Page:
Actions Filed Four Months Apart Treated as Contemporaneous Filings for Purposes of Forum Non Conveniens Analysis
Rapoport v. The Litigation Trust of MDIP Inc., C.A. No. 1035-N, 2005 WL 3277911 (Del. Ch. Nov. 23, 2005).
Former directors moved to dismiss breach of fiduciary duty action brought against them by bankruptcy liquidation trust in Delaware District Court for lack of subject-matter jurisdiction. That same day, the former directors filed a parallel action in the Court of Chancery seeking a declaration that they did not breach their fiduciary duties in connection with the conduct challenged in the District Court action. Four months later, the directors' motion to dismiss was granted. The following day, the trust re-filed its breach of fiduciary duty action in Ohio state court. The directors moved to enjoin the trust from prosecuting the Ohio action. The trust cross-moved to stay or dismiss the Chancery action. The court denied both parties' motions.
The court treated the Delaware and Ohio state court actions as being filed contemporaneously with respect to application of the first-filed rule. The court stated that the parties' conduct did not reflect a classical race to the courthouse, where opposing parties file within hours of each other, but found that there was a race nonetheless. In this regard, court noted that the Court of Chancery action was likely a tactical maneuver designed to confer first-filed status on directors, and that it was unlikely that the directors had any intention of prosecuting the Chancery action unless the District Court action was dismissed.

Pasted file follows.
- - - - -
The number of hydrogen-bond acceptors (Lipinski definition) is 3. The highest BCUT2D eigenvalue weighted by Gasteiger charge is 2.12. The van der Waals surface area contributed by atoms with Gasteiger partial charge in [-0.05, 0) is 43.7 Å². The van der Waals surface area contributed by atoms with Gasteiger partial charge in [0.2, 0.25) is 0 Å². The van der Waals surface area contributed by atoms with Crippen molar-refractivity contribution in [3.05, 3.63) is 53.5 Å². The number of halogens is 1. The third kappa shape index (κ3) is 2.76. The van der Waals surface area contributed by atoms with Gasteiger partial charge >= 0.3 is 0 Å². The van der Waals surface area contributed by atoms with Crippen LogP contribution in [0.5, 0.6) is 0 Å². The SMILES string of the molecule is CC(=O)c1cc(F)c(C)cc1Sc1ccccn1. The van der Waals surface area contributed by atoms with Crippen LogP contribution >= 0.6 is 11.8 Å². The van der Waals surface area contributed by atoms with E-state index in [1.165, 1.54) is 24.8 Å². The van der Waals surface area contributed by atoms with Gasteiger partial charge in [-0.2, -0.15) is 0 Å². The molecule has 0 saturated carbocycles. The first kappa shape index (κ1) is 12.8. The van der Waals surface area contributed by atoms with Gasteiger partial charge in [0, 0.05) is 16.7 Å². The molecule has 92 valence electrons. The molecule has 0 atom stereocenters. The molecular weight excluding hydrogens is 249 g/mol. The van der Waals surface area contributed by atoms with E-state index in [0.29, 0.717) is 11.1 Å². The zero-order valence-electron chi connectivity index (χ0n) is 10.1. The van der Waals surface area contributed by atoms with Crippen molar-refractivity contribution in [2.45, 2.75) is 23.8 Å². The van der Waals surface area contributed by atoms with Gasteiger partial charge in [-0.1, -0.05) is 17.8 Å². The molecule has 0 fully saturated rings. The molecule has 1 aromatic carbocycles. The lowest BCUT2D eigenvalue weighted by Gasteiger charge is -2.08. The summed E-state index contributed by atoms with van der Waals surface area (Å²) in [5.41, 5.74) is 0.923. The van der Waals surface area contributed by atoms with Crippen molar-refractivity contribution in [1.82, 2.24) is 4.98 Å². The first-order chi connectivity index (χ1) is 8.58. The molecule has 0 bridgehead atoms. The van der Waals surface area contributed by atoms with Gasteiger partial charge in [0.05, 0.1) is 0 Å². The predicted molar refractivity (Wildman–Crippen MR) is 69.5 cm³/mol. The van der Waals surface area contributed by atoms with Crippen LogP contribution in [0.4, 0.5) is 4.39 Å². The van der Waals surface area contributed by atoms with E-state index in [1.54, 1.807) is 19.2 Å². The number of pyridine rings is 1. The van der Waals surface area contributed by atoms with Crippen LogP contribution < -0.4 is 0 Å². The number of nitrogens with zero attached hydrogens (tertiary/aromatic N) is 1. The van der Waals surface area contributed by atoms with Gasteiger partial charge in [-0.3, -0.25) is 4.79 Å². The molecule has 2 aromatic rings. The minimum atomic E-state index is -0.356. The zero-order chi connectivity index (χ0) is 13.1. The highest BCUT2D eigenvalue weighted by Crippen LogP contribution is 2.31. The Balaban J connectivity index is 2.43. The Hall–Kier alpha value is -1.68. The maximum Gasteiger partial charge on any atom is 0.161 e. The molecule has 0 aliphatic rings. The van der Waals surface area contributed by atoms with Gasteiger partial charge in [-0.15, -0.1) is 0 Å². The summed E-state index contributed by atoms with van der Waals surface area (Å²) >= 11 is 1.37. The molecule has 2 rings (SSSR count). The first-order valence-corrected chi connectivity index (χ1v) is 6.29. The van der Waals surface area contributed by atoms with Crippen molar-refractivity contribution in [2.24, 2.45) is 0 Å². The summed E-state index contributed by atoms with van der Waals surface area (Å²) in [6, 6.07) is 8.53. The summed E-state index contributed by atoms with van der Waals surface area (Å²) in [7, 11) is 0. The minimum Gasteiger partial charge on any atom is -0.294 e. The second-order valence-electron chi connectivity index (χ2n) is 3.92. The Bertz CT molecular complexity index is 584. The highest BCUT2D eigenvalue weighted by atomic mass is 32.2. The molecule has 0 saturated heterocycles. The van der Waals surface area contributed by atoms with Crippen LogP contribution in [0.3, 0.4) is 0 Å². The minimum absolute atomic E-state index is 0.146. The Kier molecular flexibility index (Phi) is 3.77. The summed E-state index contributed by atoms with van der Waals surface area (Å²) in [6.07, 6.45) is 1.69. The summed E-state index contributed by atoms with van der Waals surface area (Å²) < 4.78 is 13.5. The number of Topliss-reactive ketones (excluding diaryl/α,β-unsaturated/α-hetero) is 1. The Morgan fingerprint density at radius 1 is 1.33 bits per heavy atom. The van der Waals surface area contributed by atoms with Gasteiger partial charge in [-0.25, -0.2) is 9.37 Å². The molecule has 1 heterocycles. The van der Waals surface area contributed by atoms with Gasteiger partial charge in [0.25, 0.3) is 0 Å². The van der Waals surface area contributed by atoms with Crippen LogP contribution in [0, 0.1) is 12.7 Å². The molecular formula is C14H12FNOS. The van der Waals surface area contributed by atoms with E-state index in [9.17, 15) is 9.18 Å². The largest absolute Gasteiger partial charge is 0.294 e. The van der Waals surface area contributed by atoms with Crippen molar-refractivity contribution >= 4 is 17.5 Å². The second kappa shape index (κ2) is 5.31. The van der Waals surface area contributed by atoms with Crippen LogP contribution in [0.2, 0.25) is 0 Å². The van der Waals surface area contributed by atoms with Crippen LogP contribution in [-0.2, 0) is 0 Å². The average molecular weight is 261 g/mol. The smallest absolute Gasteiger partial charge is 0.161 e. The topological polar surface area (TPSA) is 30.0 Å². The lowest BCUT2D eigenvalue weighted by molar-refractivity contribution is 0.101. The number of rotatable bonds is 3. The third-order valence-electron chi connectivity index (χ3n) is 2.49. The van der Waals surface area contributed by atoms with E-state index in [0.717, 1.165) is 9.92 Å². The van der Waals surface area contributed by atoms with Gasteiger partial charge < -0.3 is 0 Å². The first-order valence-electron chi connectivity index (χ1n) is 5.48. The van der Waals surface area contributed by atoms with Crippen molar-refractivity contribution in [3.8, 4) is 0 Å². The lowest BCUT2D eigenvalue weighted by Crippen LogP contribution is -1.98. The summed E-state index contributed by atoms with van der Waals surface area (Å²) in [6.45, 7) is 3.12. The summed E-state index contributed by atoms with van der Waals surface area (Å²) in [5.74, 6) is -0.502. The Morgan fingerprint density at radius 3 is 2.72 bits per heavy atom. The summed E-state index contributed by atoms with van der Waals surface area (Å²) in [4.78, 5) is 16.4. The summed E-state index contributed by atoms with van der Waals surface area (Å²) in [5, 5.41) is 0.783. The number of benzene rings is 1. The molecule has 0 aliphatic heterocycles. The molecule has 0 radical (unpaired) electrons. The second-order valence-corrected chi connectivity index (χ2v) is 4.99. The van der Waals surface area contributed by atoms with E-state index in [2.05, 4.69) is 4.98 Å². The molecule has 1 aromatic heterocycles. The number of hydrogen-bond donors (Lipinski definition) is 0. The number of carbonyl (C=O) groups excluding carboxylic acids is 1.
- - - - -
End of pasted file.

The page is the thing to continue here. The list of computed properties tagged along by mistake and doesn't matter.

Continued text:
Based on the non-applicability of the first-filed rule, the court proceeded to analyze the trust's motion to stay or dismiss under the traditional forum non conveniens analysis. The court found most the factors to neither favor nor disfavor litigation in Delaware. The court ultimately held, however, that those factors tipped slightly in favor of allowing the Court of Chancery action to proceed. The court noted that Delaware was the underlying corporation's state of incorporation and that the parties' dispute raised substantial issues of Delaware corporate law. The court also found it significant that the directors did not file suit in Delaware solely to inconvenience the trust, noting that the trust initially brought suit in Delaware and prosecuted that case until it was ready for trial.
Notwithstanding the above ruling, the court was also unwilling to enjoin the trust's prosecution of the Ohio action. The court noted that where Delaware courts have issued injunctions in aid of jurisdiction, they have done so in favor of a first-filed Delaware action. The court also noted that neither party had taken any action in connection with Ohio action and therefore no collision with that action was immanent. The court did state, however, that if circumstances changed and a collision course seemed unavoidable that it would entertain a renewed motion to enjoin the trust from proceeding with the Ohio action.